Two years later, in 2018, the NHS Commissioning Board aka NHS England replaces the Commissioning Support Lead Providers Framework with the Health Systems Support Framework. The new Framework has the explicit function of providing the “support services” needed to get Integrated Care Systems up and running. Specifically: “digitisation of services and the use of data to drive proactive population health management approaches across Primary Care Networks (PCNs) and integrated provider teams.” The accreditation of companies through the Health Systems Support Framework amounts to the privatisation and Americanisation of NHS Commissioning: Commissioners are required to pay private companies to do the work for them of setting up and using a commercial insurance-based model within the NHS shell of Integrated Care Systems.

Last September, NHS England added an “Innovation Greenhouse” lot to the Health Systems Support Framework, according to documents issued to suppliers. (Info from the NHS Procurement website.) This was in order to provide faster routes for Integrated Care Systems to buy “tried and tested innovations for patients, populations and NHS staff”.

This September (2020) NHS England issued a contract notice inviting bids to a new £30m Health Systems Support Framework lot: Workforce Deployment Solutions. This is for innovative software package and information systems that “address a health and/or social care challenge within the eRostering, job planning and temporary staffing software solutions service description…workforce and HR solutions which can help to deliver the NHS Long Term Plan and NHS People Plan.”
This new Workforce Deployment Solutions lot is directly related to the goal of handing Integrated Care Systems more responsibility for workforce planning, as the NHS People Plan stated.

Two years after the Health Systems Support Framework accredited companies to provide “commissioning support” to set up Integrated Care Systems, Simon Stevens advocates legislation to abolish Clinical Commissioning Groups and hand their strategic commissioning functions to statutory Integrated Care Systems (formerly known as Accountable Care Organisations).

Barcoding patients to track their costs to the NHS

Funny that the Health Systems Support Framework doesn’t seem to make any prominent mention of Patient Level Information Costing Systems. These require hospitals, mental health, community and ambulance services to cost the care individual patients receive, by combining healthcare activity information with financial information in one place. In other words, each resource that the patient uses is recorded and costed – eg staff time (in ward minutes), drugs and diagnostic tests etc. Patient Level Information Costing Systems requires finance and clinical teams to work together to embed the use of individual patient costing as business as usual.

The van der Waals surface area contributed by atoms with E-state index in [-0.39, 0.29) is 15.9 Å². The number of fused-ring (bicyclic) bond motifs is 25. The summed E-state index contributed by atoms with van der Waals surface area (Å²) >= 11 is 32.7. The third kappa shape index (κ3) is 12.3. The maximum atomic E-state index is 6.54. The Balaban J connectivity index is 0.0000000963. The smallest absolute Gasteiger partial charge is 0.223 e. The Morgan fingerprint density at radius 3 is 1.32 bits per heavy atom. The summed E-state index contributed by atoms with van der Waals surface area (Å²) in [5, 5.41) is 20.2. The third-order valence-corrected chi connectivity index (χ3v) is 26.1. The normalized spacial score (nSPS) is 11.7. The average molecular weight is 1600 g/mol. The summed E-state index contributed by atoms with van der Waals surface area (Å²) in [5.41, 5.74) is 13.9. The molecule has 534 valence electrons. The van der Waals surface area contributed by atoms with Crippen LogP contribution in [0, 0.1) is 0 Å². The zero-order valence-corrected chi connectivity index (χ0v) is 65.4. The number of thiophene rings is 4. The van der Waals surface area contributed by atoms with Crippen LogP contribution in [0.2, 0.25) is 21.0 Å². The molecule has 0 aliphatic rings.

NHSE/I’s Approved Costing Guidance 2020/21 tells providers how what integrated information they need to collect in order to provide Patient Level Information Costing Systems data to their business intelligence dashboards, for “effective local reporting, with outputs that can be used as part of the decision-making process at regular intervals.”

What effect is all this going to have on clinicians’ duty of care to their patients?

Population health management: integrating personal medical data to identify cohorts of high-cost patients

The other key aspect of this actuarial integrated data collection is Population Health Management, which involves commissioners identifying cohorts of high-cost patients. Optum already uses this “risk stratification” system to assess patients for America’s privatised insurance-led system. In 2019 NHSE paid Optum to go round the country running 20 week Population Health Management courses for 4 Integrated Care Systems in Leeds, Dorset, Berkshire and Cumbria & S Lancashire.

In Dorset the course involved Optum

“tak[ing] what integrated data was available and work[ing] with emerging PCNs to implement change in the management of a locally determined cohort of patients.”

In Leeds, Optum basically supplanted the statutory Leeds Clinical Commissioning Group and Leeds City Council commissioners by:

  • redesigning care for the frail elderly and